If you need more tips, I have access to a lot of my old artschool friends on Facebook-if you have specific questions I can pass them along. We were all in art school about the time they were THINKING about adding one computer course-and now they have a major in computer animation!
posted by St. Alia of the Bunnies at 12:48 PM on June 8, 2011

What is/was the best way to get things from the "paste up" phase to the "able to be printed on a mass scale" phase?

These days, scanning it would probably work alright, as long as it was on small enough paper or as long as you have access to a big enough scanner (though I guess you'd need to clean things up digitally somewhat regardless).

What did they do back then? The "paste up" article DarlingBri links to mentions photographing them to make a printing plate. Would that have been done even if you were doing something on a small scale (like my college club's campus posters)?
posted by bubukaba at 12:57 PM on June 8, 2011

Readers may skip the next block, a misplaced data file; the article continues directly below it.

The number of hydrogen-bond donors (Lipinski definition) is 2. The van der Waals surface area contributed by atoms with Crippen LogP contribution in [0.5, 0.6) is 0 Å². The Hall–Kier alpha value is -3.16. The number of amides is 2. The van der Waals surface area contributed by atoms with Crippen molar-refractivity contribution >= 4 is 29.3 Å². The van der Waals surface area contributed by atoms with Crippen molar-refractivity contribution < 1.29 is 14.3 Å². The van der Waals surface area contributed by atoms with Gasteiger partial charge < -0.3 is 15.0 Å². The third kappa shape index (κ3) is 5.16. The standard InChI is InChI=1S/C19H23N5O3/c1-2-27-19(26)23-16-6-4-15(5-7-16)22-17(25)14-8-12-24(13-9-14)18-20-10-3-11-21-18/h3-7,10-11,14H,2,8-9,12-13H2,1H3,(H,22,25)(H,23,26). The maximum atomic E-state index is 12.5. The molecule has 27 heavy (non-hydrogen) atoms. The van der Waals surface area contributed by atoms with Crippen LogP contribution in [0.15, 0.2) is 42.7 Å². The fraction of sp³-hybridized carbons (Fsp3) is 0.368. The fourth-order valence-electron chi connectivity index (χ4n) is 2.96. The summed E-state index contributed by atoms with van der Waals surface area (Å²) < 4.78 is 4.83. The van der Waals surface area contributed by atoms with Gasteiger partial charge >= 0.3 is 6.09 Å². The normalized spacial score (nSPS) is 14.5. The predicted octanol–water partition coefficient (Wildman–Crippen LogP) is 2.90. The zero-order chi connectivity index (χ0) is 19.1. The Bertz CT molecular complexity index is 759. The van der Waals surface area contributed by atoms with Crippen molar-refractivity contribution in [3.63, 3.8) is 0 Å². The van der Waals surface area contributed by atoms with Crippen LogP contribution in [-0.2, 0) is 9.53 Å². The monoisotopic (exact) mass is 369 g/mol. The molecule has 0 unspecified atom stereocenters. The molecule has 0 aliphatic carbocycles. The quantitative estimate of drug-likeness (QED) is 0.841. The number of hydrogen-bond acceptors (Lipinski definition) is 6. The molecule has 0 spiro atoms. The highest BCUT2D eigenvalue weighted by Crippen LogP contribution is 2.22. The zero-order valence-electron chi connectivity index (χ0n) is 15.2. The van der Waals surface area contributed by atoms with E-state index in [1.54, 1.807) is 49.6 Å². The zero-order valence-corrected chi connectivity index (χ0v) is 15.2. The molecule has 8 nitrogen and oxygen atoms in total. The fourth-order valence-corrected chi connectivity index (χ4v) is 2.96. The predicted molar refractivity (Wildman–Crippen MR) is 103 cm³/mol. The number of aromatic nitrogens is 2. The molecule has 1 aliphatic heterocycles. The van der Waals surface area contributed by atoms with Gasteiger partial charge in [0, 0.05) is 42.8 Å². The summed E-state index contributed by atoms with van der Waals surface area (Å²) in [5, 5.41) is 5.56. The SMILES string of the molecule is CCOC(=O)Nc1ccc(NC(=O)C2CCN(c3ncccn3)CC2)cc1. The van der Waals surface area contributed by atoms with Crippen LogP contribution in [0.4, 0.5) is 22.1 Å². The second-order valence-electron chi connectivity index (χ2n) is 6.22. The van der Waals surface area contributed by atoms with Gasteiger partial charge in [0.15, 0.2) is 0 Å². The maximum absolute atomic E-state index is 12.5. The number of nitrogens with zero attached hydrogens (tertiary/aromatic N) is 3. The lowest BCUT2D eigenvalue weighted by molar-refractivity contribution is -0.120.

They used to hang up your finished boards in front of a big ol' camera, and then use that negative to etch a printing plate. If you want multiple colors, they hack up that negative onto several large sheets and then use those to expose that various plates for each spot color. (Four-color job required shooting your item four times, with color filters.)

I worked in a service bureau in the 1990s where we had people still manually stripping together film -- but I also did layout for a college paper where we used hot-waxed paper and boards.
posted by wenestvedt at 1:32 PM on June 8, 2011

"photographing to get a printer's plate" is a camera on a stick, more or less -- our company no longer does microfilming, we do digital, but we have a "planetary camera" set up with a Canon Rebel Xsi gerry-rigged in the place of the film camera. Photograhers call them "enlarging stands". I learned to use a small offset press in high school, and the setup was pretty much the same, except instead of photographing onto 16mm or 35mm, we were photographing onto 1x full-sized negatives. If you were to do a paste-up, and then photograph it on a suitably-lit enlarging/duplication stand, you would effectively get a digital version of what you'd have gotten back in the analog days.

When you photographed for a printer's plate, you didn't leave excess around the edges if possible. Since you're trying to print many of the same thing, you'd do a 4-up or 8-up or as many duplicates on a single sheet as you could fit. Then you'd only print 1/4 or 1/8 as many sheets of paper and cut them apart.